You address the reality that women are expected to smile more often and in different contexts than men, and the accompanying difficulty of being a woman with Bell's palsy.

I've seen women smile through difficult professional situations, and I've even seen women tell other women to smile through difficult professional settings. I think women use smiling unconsciously or strategically to ingratiate themselves in various settings that were built by men. I found that being unable to smile when meeting new people was excruciating, and for a life in the theater, which is so much about how you show affect, confounding. At least I am not an actor, I would tell myself.

I want to make clear that I don't think unresolved Bell's palsy is easy for men by any stretch of the imagination. As a chronic condition, Bell's palsy is a very hard mountain to climb, regardless of gender. But I do think men can, culturally speaking, do their jobs while projecting confidence without being asked to smile in order to reassure people.

As a mother of young children, you worried that your inability to smile "normally" would affect both your relationship with your kids and their emotional development.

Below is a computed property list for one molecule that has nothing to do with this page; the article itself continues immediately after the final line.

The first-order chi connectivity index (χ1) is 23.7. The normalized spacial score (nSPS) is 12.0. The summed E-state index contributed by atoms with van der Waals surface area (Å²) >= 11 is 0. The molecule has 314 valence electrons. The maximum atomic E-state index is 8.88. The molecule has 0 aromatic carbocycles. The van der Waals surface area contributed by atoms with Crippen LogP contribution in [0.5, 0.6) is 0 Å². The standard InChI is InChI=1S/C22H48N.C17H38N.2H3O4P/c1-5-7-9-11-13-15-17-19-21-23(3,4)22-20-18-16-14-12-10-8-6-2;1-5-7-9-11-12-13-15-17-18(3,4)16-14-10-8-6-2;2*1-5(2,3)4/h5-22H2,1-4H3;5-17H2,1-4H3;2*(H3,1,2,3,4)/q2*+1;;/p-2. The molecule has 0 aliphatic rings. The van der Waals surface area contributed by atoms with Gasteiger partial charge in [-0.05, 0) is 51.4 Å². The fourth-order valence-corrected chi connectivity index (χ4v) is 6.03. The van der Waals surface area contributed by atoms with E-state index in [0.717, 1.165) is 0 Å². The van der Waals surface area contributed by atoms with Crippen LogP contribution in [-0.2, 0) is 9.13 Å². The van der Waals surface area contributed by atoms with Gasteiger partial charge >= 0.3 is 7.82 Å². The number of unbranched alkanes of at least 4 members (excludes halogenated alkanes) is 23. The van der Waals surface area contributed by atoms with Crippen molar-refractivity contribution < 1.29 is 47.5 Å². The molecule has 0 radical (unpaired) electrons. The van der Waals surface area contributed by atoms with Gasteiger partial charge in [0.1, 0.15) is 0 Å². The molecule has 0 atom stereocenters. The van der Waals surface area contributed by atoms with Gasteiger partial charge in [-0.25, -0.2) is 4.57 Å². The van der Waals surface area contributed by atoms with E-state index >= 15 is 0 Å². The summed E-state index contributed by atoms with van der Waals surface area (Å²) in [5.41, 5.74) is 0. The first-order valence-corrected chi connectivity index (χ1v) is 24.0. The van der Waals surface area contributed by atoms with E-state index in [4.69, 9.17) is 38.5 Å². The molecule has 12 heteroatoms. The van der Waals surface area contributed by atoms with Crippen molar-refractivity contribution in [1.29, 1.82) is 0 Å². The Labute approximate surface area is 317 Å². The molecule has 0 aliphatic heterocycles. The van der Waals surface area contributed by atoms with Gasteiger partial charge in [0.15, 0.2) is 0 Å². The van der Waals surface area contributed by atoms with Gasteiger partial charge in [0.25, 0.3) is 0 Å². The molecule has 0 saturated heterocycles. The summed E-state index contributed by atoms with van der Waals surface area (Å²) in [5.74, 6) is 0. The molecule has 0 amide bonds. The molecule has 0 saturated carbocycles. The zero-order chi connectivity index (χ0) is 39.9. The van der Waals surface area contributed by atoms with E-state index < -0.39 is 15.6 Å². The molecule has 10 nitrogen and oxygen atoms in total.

Yes. I'd read about a psychological study where mothers with something called "still face," or lack of affect, interacted with their babies and the babies freaked out. I worried that the opacity of my face would lead to my babies not knowing, moment to moment, how delighted I was by them, how much I loved them. As it turns out, my voice was telling them that I loved them all the time, even when I thought my face was not delivering the right message.

Smile is the story of a journey toward healing that is decidedly not linear and doesn't fit in the "normal" box. Did writing about it help you make sense of the experience? What was it like to put together the whole narrative?

Writing the book absolutely helped me towards making sense of the journey. In a concrete but also symbolic way, I put the illness in the past tense, and the healing in the present tense. What an opportunity for a writer, or anyone really, to choose what tense they will put suffering in, what tense they will put healing in. I was both emotionally paralyzed by Bell's palsy and physically paralyzed; the writing of the book untangled a really tricky knot. Writing the book also helped me investigate some modalities I might not otherwise have tried--like physical therapy, which, it turns out, helped me a great deal. Making meaning out of illness--writing the story down, getting rid of unhelpful metaphors and creating new metaphors--was incredibly helpful to me. I also hope I find moments of humor within what can be a bleak medical landscape.

What would you say to readers who have, or have had, Bell's palsy?

If you're reading this and have recently had Bell's palsy, or know someone who has, please try to find the right doctor, get some anti-virals, and get some steroids immediately. And if Bell's palsy is not on your mind in that particular kind of way, I hope that the book finds you as a fellow traveler in the struggle to find joy, no matter if you're grappling with an illness, or just living with the inevitable suffering that life throws at us. --Katie Noah Gibson